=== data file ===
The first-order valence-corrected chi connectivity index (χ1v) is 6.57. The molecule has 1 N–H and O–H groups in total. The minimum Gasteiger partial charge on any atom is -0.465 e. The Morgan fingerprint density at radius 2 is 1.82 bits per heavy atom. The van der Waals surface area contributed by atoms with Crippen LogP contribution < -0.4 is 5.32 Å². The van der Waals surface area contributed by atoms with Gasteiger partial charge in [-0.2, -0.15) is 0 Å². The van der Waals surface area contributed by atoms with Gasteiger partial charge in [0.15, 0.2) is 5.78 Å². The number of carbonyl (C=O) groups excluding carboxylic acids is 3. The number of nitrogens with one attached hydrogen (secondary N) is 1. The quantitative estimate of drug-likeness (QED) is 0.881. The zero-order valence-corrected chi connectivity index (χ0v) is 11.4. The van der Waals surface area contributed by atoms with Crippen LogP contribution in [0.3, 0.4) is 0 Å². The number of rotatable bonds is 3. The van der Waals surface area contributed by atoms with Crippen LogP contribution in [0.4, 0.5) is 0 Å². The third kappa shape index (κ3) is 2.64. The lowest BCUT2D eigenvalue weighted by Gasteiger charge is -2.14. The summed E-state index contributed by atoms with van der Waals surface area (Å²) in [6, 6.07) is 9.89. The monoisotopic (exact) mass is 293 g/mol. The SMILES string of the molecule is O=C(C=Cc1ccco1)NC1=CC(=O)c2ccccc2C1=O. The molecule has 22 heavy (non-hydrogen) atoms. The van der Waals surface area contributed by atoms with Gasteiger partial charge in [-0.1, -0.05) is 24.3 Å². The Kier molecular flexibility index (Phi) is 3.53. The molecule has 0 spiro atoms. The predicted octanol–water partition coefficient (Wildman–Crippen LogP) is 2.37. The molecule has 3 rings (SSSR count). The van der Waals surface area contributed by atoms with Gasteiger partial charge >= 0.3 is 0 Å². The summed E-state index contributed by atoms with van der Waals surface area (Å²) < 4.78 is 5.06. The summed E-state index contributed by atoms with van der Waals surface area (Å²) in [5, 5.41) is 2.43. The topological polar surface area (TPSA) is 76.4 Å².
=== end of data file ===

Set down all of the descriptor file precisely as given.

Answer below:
The first-order valence-corrected chi connectivity index (χ1v) is 6.57. The molecule has 1 N–H and O–H groups in total. The minimum Gasteiger partial charge on any atom is -0.465 e. The Morgan fingerprint density at radius 2 is 1.82 bits per heavy atom. The van der Waals surface area contributed by atoms with Crippen LogP contribution < -0.4 is 5.32 Å². The van der Waals surface area contributed by atoms with Gasteiger partial charge in [-0.2, -0.15) is 0 Å². The van der Waals surface area contributed by atoms with Gasteiger partial charge in [0.15, 0.2) is 5.78 Å². The number of carbonyl (C=O) groups excluding carboxylic acids is 3. The number of nitrogens with one attached hydrogen (secondary N) is 1. The quantitative estimate of drug-likeness (QED) is 0.881. The zero-order valence-corrected chi connectivity index (χ0v) is 11.4. The van der Waals surface area contributed by atoms with Crippen LogP contribution in [0.3, 0.4) is 0 Å². The number of rotatable bonds is 3. The van der Waals surface area contributed by atoms with Crippen LogP contribution in [0.4, 0.5) is 0 Å². The third kappa shape index (κ3) is 2.64. The lowest BCUT2D eigenvalue weighted by Gasteiger charge is -2.14. The summed E-state index contributed by atoms with van der Waals surface area (Å²) in [6, 6.07) is 9.89. The monoisotopic (exact) mass is 293 g/mol. The SMILES string of the molecule is O=C(C=Cc1ccco1)NC1=CC(=O)c2ccccc2C1=O. The molecule has 22 heavy (non-hydrogen) atoms. The van der Waals surface area contributed by atoms with Gasteiger partial charge in [-0.1, -0.05) is 24.3 Å². The Kier molecular flexibility index (Phi) is 3.53. The molecule has 0 spiro atoms. The predicted octanol–water partition coefficient (Wildman–Crippen LogP) is 2.37. The molecule has 3 rings (SSSR count). The van der Waals surface area contributed by atoms with Gasteiger partial charge >= 0.3 is 0 Å². The summed E-state index contributed by atoms with van der Waals surface area (Å²) < 4.78 is 5.06. The summed E-state index contributed by atoms with van der Waals surface area (Å²) in [5, 5.41) is 2.43. The topological polar surface area (TPSA) is 76.4 Å².